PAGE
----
Along the way I met my soulmate, a man who took me and my son into his life and has believed in us. A man who at times says little but does a lot. A man who I am proud to have by my side, and one whom I am proud to stand by his side.  We are equal partners in everything we do and I love him to bits. Mr Speaker please meet my husband, Pat. Kia Ora Pat

Our son’s Mat and Ben, who are unable to be here today, have bought immense pleasure and pride to our lives as we have watched them and guided them towards adulthood.  They are now men of the world with all the lessons that that brings.  Thanks to my daughter-in-law Shan for producing two beautiful mokopuna, Carter and Eli. For it is them who carry the future of all our tomorrows and Nani J loves you.

Mr Speaker, I have been blessed with a number of opportunities in my life, but these would have been for nought had it not been for the people that I have met along the way. And there are too many to mention here but you all know who you are and I thank you for your support and guidance.

To my friends who have come here today to support me and to those who are watching at home, I thank you all for without you even knowing it your influence and support of me has been invaluable.

Mr Speaker, as you can see I come to Parliament having walked many roads and learned many lessons yet still I want more, because I haven’t finished yet.

My past has shaped my future, my family is my foundation, my mokopuna keep me real, and my friends continue to support me on the many journeys I have made and are yet to make.

Mr Speaker, today I take the road less travelled than others and one where I can utilise my skills and experience and learn new ones. I come to Parliament after contesting the 2011 election in the Dunedin South electorate and winning the party vote – a historical feat for the National Party and one that I am most proud.  I thank the Dunedin electorate teams and send you my heartfelt thanks to Robyn Broughton, Pippa Newstead, the Young Nats, and volunteers

Mr Speaker, I bring a wealth of experience, both community and professional.  I was one of the first school boards of trustees to take on the Tomorrow’s Schools challenge, serving for a number of years at our local primary schools as chair and treasurer.  Then later as deputy chair of FAHS Feilding High School.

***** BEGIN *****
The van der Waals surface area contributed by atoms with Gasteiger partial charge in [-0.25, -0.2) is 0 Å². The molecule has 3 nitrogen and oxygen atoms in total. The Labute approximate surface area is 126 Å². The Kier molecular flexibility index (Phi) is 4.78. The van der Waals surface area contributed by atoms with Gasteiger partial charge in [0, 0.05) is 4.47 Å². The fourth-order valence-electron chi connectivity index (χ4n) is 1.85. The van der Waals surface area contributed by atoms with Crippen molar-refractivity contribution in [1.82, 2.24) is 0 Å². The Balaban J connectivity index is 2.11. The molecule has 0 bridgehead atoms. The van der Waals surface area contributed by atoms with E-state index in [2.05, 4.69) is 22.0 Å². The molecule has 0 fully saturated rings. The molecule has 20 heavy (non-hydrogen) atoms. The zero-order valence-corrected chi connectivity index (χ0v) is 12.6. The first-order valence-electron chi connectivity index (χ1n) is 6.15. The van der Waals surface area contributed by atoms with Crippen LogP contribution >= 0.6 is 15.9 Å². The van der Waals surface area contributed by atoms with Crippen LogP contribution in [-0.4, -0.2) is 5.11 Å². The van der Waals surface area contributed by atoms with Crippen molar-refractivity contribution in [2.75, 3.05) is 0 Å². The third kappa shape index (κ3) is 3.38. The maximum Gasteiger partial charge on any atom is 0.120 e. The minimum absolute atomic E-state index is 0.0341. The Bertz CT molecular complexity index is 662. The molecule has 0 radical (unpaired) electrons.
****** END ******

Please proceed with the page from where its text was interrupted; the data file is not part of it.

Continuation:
I bring my professionalism in the health, education, welfare, business, and rural sectors.  I have worked in the community and for the community, I have worked for government agencies and in local government, and throughout my career I have taken people with me as the journey has not been about me alone.

Mr Speaker, I am proud to be a member of National and I want to thank our party president Peter Goodfellow, the board with a special mention to regional chairs Kate Haslett and Roger Bridge, electorate chairs Ele Ludemen and Malcolm Plimmer, and the service centre staff for all their hard work.

Most importantly though I pay tribute to the many volunteers and party supporters that make this party a great party to be a member of and to be a servant of the people of Aotearoa New Zealand.

Mr Speaker, as the newest National MP, I bring a rigid determination to make a difference for all people of Aotearoa New Zealand and to be an outstanding hardworking National member of Parliament.

Mr Speaker, ka mutu taku korero tuatahi kei roto i tenei whare.

Nā reira koutou, kua rāmenemene mai i runga i te whakaaro kotahi, ara te whare tāwharau nei.

Tēnā koutou, tēnā koutou, tēnā koutou katoa.

Jo has worked very hard and waited a long time to get to parliament.

She brings a wealth of experience including something she didn’t mention – when she was young she did an apprenticeship in arc welding.

Best of all she brings the knowledge of the importance of loving family and the value of hard work.


Curran not standing or not wanted?

December 28, 2013

Friday’s ODT had an interesting advertisement:

The New Zealand Labour Party wishes to advise all Electorate, Branch and Affiliated members that nominations for the Dunedin South constituency remain open. The closing date has been amended and is now February 28 2014.

Does this mean that sitting MP Clare Curran isn’t standing or that she’s standing but not wanted and the party’s hoping for other nominations?